Network News

X My Profile
View More Activity

Beer: A rally for drinking sanity

By Greg Kitsock

It’s the other n-word.

“Nazi” refers to a defunct German political party, and, metaphorically, someone who is so narrow and intractable in his beliefs as to be obnoxious.

A “beer nazi,” then, can mean someone so wrapped up in the minutiae of beer style that if a beer—even a first-class brew—deviates ever so slightly from suggested parameters in terms of alcohol, hop character, color, etc., he will deliver a thumbs-down verdict.

Last week, a beer tasting at the Brickskeller — dubbed “Sanity/Fear: A Rally for Beer” by proprietor Dave Alexander, in reference, of course, to the Jon Stewart/Stephen Colbert rally — protested this sort of beer fascism and celebrated beers impossible to categorize.

Jason Oliver, head brewer at the Devil’s Backbone Brewing Co. in Roseland, Va., contributed Congo Pale Ale, an IPA from an alternate dimension. Oliver noted that the original India pale ales were brewed strong and hoppy to keep them from spoiling en route to the Subcontinent for Her Majesty’s troops. What would have happened, he wondered, if the Belgians had shipped a similar beer to their African outposts?

Congo Pale Ale is well-seasoned with three hop varieties, then fermented with the same yeast strain used for the classic Belgian strong ale Duvel. It’s got an aggressive bitterness appropriate to IPAs, along with a delicate pear flavor breaking through the citrusy notes of the hops.

Oliver also poured Kung Pow Enter the Hop, a kind of an Oriental IPA made with a pinch of flaked rice and hopped with a Japanese hop called Sorachi Ace that imparts a piquant lemon zest flavor.

Bill Madden, owner and head brewer of Mad Fox Brewing Co. in Falls Church, offered a whiskey barrel-aged version of his Wee Heavy, a strong, malty Scotch ale. The barrels, however, had held rye whiskey, not the single-malt Scotch that the lairds of the manor would have sipped. “The barrels, I’m told, were 10 pounds heavier when leaving the distillery than when they came in,” commented Madden. Much of the whiskey that permeated the wood seemed to have leached into the beer, resulting in a marriage of equals between beer and spirit, a category-blurring drink.

The wood-aged Wee Heavy came from Madden’s private stock, but he said he hoped to have beers like this commercially available once he initiates a barrel-conditioning program. Also in the cards for Mad Fox: a series of what Madden termed “extreme session beers” (low-alcohol but flavorful beers “you can drink a bunch of and not feel the effects”), as well as a cask-conditioned ale festival, possibly to take place next April.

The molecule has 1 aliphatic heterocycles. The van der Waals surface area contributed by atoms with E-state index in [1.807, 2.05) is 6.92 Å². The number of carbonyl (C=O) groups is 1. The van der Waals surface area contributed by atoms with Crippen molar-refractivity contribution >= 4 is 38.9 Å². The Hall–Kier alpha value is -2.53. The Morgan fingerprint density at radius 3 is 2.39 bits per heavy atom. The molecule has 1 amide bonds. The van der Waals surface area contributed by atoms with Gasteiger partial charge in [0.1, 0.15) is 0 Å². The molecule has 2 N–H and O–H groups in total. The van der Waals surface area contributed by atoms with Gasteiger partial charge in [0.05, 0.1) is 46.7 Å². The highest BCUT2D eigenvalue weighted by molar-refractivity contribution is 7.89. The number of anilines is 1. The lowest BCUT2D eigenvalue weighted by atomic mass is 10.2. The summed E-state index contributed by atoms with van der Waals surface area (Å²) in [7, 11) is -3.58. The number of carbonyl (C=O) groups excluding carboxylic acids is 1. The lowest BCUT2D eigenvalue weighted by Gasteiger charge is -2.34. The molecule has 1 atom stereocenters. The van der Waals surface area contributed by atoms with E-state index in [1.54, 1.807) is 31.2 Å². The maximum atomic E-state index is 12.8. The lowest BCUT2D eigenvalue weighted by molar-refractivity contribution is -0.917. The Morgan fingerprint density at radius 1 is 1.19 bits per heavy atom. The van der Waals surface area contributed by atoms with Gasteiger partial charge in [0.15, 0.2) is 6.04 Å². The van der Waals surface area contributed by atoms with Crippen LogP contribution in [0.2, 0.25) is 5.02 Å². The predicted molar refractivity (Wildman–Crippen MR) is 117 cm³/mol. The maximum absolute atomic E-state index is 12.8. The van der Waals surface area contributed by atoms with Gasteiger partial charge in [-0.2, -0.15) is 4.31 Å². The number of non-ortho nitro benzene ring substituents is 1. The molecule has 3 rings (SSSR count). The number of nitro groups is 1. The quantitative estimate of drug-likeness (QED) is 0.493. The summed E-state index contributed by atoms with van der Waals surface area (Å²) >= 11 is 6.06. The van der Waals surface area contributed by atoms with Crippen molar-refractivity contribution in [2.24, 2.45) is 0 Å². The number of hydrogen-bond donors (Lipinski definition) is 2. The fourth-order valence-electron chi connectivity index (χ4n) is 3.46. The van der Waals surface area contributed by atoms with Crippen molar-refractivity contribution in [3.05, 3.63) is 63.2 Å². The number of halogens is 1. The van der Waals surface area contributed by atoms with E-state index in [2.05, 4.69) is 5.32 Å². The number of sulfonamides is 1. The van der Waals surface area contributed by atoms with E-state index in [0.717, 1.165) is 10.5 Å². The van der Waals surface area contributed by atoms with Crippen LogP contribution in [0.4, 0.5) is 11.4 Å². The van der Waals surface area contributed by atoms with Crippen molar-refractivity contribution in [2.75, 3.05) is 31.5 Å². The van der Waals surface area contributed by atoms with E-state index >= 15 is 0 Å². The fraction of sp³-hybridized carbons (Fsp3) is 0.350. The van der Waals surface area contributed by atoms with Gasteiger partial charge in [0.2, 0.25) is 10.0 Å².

Host Bob Tupper related the behind-the-scenes story of how his Tuppers’ Hop Pocket Pils won a gold medal in the German Style Pilsner category at Denver’s Great American Beer Festival in 2001. The judges greatly enjoyed the beer, but split evenly on the scoring, with half ready to bestow top honors and the other half calling it for the beer's disqualification because of a noticeable American hop presence, a technical deviation from the stylistic description. “Gentlemen, gentlemen!” intoned the late beer writer Michael Jackson. “These are only guidelines!”

Jackson won over the panel. “For the style to dictate the beer is kind of crazy,” said Tupper. “Some of our best brewers have left style behind them.”

Also at the tasting, Oliver channeled Robert Frost in reading a poem called “The Beer Less Poured”:

Two beers were upon a tap But I could only have one ... .

Both were very well made
And one had garnered more fame,
But I picked the renegade
Choosing craft-brewed over name.

Finally came my reward
In all its magnificence
So I chose the beer less poured
And that made all the difference.

Special guest Tom Dalldorf (editor/publisher of the California beer newspaper Celebrator did a spot-on impersonation of a certain conservative political pundit who shares the name of a well-known German import. Dalldorf and Alexander moved to the Brickskeller’s upstairs room, where they put on a show as the Rolling Boil Blues Band, borrowing from ZZ Top and Neil Young for a set of beer-themed songs.

Part tasting, part poetry recital, part cabaret, the event—like the beers—was impossible to pigeonhole.

-- Greg Kitsock

By Greg Kitsock  | November 1, 2010; 11:00 AM ET
Categories:  Beer  | Tags:  Greg Kitsock, beer  
Save & Share:  Send E-mail   Facebook   Twitter   Digg   Yahoo Buzz   Del.icio.us   StumbleUpon   Technorati   Google Buzz   Previous: Groundwork: The wonder of late-season peppers
Next: One Lebanese salad, hold the water

No comments have been posted to this entry.

Post a Comment

We encourage users to analyze, comment on and even challenge washingtonpost.com's articles, blogs, reviews and multimedia features.

User reviews and comments that include profanity or personal attacks or other inappropriate comments or material will be removed from the site. Additionally, entries that are unsigned or contain "signatures" by someone other than the actual author will be removed. Finally, we will take steps to block users who violate any of our posting standards, terms of use or privacy policies or any other policies governing this site. Please review the full rules governing commentaries and discussions.




characters remaining

 
 
RSS Feed
Subscribe to The Post

© 2010 The Washington Post Company